The following morning we hiked a mountain where Jamie got way too excited about the old Barcelona Olympic stadium. This guy loves stadiums, and every town we go to, it’s the first thing he’s hunting. Check out this excited-ness!!!!!
The stadium was built in 1929 to host an anti-fascist Olympics, alternative to the Berlin games in 1936. However the Spanish Civil War broke out and cancelled these plans. It then served home of the ‘Espanyol’ football team, which got Jamie wound up. However it did finally see the Olympics in 1992 and hosted the athletic events. Seeing the stadium made me feel motivated to do a bit more exercise after the copious amounts of eating and drinking I’ve been doing, but this will have to wait until I get back to Wellington…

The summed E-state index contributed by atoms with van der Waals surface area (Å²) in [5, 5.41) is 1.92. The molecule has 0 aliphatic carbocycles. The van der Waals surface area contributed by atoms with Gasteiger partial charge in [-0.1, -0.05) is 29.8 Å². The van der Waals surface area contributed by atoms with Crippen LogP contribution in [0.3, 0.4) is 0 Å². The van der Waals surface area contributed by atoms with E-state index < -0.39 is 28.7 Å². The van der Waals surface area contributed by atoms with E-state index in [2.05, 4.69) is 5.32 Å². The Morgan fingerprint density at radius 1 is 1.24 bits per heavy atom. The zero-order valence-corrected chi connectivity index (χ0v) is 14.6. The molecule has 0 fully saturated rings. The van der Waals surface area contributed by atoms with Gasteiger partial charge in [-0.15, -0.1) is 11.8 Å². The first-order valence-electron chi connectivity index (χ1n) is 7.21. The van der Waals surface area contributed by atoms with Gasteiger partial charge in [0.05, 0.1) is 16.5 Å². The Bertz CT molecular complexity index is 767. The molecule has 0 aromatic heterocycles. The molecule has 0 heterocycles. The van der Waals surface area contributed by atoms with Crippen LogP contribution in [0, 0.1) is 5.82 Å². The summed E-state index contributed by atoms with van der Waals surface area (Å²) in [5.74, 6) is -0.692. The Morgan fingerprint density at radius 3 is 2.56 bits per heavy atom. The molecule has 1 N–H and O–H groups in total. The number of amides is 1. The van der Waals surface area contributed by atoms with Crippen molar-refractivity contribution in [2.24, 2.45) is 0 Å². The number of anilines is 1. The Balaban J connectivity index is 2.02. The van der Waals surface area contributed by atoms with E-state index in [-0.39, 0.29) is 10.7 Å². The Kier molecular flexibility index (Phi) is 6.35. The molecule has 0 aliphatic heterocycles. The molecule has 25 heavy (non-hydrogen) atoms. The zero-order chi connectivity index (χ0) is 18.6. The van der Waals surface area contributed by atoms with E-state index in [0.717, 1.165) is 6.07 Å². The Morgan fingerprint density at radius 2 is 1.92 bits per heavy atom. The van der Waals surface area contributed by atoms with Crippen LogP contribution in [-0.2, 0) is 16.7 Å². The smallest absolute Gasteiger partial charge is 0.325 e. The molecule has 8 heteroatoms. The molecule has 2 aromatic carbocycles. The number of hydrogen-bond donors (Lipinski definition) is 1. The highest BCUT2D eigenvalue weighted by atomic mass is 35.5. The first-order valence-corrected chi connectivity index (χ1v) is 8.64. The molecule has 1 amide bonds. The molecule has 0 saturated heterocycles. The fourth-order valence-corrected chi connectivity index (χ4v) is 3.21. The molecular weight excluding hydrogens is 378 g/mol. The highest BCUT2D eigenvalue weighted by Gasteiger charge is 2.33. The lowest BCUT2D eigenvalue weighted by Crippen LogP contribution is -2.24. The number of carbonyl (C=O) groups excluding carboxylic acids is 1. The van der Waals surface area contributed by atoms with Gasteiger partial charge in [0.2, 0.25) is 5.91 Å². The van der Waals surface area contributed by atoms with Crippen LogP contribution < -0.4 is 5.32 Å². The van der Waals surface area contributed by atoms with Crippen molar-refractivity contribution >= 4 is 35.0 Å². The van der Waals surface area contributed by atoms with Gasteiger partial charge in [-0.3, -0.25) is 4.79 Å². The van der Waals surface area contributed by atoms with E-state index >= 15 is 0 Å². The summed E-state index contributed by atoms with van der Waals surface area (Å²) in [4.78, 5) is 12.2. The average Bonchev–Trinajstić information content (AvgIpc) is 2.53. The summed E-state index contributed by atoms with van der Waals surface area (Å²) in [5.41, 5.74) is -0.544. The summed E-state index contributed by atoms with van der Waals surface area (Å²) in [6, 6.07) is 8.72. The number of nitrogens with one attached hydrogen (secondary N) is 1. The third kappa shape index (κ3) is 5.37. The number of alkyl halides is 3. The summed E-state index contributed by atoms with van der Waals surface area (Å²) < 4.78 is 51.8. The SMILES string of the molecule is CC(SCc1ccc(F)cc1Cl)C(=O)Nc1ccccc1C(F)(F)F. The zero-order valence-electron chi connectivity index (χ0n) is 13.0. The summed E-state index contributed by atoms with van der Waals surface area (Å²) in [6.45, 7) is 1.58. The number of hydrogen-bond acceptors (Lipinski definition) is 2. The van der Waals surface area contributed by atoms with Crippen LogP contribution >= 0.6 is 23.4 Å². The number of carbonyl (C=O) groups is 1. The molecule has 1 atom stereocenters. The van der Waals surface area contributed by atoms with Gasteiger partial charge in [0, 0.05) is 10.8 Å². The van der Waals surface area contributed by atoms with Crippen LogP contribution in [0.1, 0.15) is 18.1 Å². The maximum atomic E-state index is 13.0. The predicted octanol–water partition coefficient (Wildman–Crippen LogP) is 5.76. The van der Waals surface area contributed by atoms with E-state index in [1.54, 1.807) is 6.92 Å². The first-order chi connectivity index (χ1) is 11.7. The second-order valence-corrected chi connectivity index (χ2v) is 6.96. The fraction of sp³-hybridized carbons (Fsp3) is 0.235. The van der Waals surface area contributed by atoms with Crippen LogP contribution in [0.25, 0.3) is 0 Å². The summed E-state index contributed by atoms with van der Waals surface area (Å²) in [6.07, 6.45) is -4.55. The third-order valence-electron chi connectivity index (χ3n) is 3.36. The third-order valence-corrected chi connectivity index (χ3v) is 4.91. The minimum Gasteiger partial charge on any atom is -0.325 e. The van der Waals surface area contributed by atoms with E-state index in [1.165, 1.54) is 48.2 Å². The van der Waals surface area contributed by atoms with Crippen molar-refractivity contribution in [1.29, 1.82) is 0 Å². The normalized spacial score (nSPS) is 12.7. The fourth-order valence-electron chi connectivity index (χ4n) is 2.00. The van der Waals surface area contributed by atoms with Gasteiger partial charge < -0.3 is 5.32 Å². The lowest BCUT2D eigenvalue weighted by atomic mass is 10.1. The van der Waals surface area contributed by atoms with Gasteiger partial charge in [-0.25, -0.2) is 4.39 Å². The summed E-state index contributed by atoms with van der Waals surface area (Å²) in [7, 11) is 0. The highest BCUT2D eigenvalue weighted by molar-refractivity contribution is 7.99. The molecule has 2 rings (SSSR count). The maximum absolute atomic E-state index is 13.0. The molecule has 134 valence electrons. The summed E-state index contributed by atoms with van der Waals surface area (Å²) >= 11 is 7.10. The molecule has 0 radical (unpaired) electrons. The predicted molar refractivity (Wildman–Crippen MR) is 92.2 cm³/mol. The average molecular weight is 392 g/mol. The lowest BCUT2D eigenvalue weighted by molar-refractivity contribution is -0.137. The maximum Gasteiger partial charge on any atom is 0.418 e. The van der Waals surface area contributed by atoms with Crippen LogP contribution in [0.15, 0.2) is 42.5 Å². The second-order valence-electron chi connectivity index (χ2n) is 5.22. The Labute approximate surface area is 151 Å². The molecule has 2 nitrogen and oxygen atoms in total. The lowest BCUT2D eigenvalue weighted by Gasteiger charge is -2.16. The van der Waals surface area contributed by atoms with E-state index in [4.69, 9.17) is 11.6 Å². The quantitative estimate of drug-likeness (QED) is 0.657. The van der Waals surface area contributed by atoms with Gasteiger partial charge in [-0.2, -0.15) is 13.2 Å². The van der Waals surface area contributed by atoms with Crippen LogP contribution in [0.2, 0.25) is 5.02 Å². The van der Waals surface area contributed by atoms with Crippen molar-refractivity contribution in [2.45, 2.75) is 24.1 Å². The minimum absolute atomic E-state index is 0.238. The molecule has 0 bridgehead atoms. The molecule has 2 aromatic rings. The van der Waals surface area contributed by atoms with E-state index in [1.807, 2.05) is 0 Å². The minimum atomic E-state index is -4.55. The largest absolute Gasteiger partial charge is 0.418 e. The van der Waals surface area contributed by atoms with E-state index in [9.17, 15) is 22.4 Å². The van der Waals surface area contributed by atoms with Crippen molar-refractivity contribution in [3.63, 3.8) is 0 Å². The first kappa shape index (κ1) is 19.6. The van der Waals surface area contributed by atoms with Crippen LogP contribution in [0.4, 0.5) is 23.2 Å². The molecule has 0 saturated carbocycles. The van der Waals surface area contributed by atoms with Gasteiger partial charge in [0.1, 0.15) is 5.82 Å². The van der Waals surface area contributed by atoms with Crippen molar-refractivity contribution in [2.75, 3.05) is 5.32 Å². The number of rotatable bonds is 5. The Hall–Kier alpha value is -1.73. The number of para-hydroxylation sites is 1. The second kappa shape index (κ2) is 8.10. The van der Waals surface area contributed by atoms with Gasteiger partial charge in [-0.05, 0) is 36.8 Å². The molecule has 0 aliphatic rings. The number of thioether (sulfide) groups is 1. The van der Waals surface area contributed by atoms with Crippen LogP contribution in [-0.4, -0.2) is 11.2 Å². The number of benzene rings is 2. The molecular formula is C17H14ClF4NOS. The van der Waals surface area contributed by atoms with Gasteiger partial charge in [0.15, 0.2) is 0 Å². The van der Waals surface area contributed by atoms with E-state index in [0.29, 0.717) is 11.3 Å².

We decided to take an adventure outside of Barcelona on the second day there. Seeing city after city after city can become somewhat monotonous after 8 weeks. We’d been recommended to go to an Old Spanish village called Tarragona, which is one hour south of Barcelona via train. This town is arguably one of the most influential Roman cities in Spain. The ruins of Tarraco (the Roman city at the time) have been made a designated World Heritage Site, and were a military camp around 200 B.C (how they know this I have no idea)!! Getting to Tarragona was a war for us. I wont go into details but we ALWAYS fail at train stations and this journey was no different. No running this time, but we just sat and watched our train pass us by. Frustration Station! When we arrived in Tarragona we enjoyed a wee packed lunch and Jamie made friends with some pigeons. The locals were staring at us rudely and giving us the whole ‘Mumma Mia’ (WTF) expressions due to our appropriate Spanish winter attire. We donned our jandals, shorts, and t-shirts since it was a balmy 20 degrees, and the warmest weather I’d felt in 3 months; but the Spaniards were NOT impressed. Needless to say it singled us out as weird tourists. The town itself is stunning and worth a visit. I’m not sure why I’d never heard about it before but it’s REAL! By real I mean one of those towns that hasn’t lost its culture or spirit. It feels homey, it’s clean, and the people still respect the town – unlike some of the more famous tourist traps I’ve visited…